The Queen is set to get conflicting advice on attending November’s Commonwealth summit in Sri Lanka as divisions within the organisation grow between member governments over human rights abuses in the host country.
Diplomats said the Government had not yet decided to attend the Commonwealth Heads of Government Meeting (Chogm) because of concerns over human rights abuses in the country but that the Palace must also take into account the views of 15 other countries where she is head of state on her presence.
“The Queen does consult the prime minister on travel to the Commonwealth but she also seeks the wider advice from her other realms among Commonwealth governments,” an official said.
Major Commonwealth members have taken opposite stands on Sri Lanka fitness to hold the meeting. Canada has demanded a credible inquiry into allegations that up to 40,000 civilians were killed by Sri Lankan troops in the final phase of its war against Tamil rebels in 2009 before the summit can take place but Australia has condemned boycott proposals as “wrong”.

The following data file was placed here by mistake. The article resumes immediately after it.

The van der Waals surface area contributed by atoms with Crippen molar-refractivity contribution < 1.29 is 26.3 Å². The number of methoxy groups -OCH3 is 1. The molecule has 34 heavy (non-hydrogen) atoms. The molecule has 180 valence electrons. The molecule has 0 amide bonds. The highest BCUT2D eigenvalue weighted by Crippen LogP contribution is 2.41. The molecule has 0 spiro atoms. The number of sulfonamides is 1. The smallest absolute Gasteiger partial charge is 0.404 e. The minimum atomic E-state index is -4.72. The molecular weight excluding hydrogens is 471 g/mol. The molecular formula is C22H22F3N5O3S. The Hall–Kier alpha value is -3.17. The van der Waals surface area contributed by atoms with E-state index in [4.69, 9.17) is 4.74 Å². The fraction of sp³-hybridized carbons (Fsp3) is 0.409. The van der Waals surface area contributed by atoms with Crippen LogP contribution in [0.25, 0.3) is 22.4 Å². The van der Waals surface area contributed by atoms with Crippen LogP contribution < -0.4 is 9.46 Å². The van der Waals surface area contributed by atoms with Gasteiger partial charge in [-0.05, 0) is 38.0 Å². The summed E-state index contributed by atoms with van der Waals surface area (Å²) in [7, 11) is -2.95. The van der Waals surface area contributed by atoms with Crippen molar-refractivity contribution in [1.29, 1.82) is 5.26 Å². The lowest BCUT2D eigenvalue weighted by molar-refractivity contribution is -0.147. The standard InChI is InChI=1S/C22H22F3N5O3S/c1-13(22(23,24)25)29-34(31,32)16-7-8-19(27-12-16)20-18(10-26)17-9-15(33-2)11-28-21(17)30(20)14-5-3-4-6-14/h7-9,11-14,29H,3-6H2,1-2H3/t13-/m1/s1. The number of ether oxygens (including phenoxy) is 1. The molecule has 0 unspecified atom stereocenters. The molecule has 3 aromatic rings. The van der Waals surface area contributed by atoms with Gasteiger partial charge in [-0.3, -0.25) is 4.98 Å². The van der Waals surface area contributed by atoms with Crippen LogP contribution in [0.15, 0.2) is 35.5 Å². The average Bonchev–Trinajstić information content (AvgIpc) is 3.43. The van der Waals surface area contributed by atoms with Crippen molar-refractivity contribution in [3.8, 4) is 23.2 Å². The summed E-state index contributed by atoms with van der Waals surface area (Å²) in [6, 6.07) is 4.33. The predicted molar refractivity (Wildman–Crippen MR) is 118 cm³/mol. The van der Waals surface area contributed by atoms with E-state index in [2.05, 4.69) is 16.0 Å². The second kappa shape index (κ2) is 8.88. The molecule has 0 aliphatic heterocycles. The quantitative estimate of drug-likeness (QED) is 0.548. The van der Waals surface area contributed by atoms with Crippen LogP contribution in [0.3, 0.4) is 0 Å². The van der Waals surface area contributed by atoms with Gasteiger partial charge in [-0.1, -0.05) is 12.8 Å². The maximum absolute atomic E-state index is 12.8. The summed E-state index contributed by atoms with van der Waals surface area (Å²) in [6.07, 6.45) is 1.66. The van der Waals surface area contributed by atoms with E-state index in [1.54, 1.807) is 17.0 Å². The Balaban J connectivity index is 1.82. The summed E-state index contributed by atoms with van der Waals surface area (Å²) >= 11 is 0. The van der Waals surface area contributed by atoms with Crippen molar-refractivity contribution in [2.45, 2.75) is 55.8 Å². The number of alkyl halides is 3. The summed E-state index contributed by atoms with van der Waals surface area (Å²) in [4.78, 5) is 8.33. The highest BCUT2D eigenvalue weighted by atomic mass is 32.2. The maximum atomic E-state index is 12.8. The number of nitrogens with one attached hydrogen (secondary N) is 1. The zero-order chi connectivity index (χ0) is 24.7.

Sir Malcolm Rifkind, MP, the former foreign secretary, said divisions in the Commonwealth should be resolved in the coming weeks so the Queen does not receive different views. “I think that the next few weeks should be used to force a sensible debate, so that at the very least, we can force the Sri Lankan government to take some serious measures to address the criticism that is being levelled,” he said. “The Queen will never exercise explicit pressure on the governments where is she is head of state. She has an honorific role in the literal sense and is in a delicate position.”
The Government hopes the summit can heap pressure on the Sri Lankan government to embrace “Commonwealth values” (The Telegraph)